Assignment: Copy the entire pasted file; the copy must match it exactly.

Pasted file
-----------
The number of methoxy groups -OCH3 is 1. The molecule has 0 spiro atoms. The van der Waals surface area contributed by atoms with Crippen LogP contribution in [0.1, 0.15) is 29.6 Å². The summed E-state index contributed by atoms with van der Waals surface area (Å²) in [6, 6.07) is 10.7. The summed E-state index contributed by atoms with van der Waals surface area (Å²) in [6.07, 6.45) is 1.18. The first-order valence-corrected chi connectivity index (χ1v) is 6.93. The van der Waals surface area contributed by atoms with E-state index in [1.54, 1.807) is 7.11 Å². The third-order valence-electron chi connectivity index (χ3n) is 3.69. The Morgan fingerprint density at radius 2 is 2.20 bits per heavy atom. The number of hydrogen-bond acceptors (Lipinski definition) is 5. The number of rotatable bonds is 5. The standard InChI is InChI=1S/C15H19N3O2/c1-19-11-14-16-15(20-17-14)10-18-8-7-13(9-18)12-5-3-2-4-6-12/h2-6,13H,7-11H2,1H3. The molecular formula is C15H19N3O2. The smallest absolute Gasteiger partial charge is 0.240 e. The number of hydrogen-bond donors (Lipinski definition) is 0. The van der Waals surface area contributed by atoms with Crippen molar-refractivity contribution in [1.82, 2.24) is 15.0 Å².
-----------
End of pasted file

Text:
The number of methoxy groups -OCH3 is 1. The molecule has 0 spiro atoms. The van der Waals surface area contributed by atoms with Crippen LogP contribution in [0.1, 0.15) is 29.6 Å². The summed E-state index contributed by atoms with van der Waals surface area (Å²) in [6, 6.07) is 10.7. The summed E-state index contributed by atoms with van der Waals surface area (Å²) in [6.07, 6.45) is 1.18. The first-order valence-corrected chi connectivity index (χ1v) is 6.93. The van der Waals surface area contributed by atoms with E-state index in [1.54, 1.807) is 7.11 Å². The third-order valence-electron chi connectivity index (χ3n) is 3.69. The Morgan fingerprint density at radius 2 is 2.20 bits per heavy atom. The number of hydrogen-bond acceptors (Lipinski definition) is 5. The number of rotatable bonds is 5. The standard InChI is InChI=1S/C15H19N3O2/c1-19-11-14-16-15(20-17-14)10-18-8-7-13(9-18)12-5-3-2-4-6-12/h2-6,13H,7-11H2,1H3. The molecular formula is C15H19N3O2. The smallest absolute Gasteiger partial charge is 0.240 e. The number of hydrogen-bond donors (Lipinski definition) is 0. The van der Waals surface area contributed by atoms with Crippen molar-refractivity contribution in [1.82, 2.24) is 15.0 Å².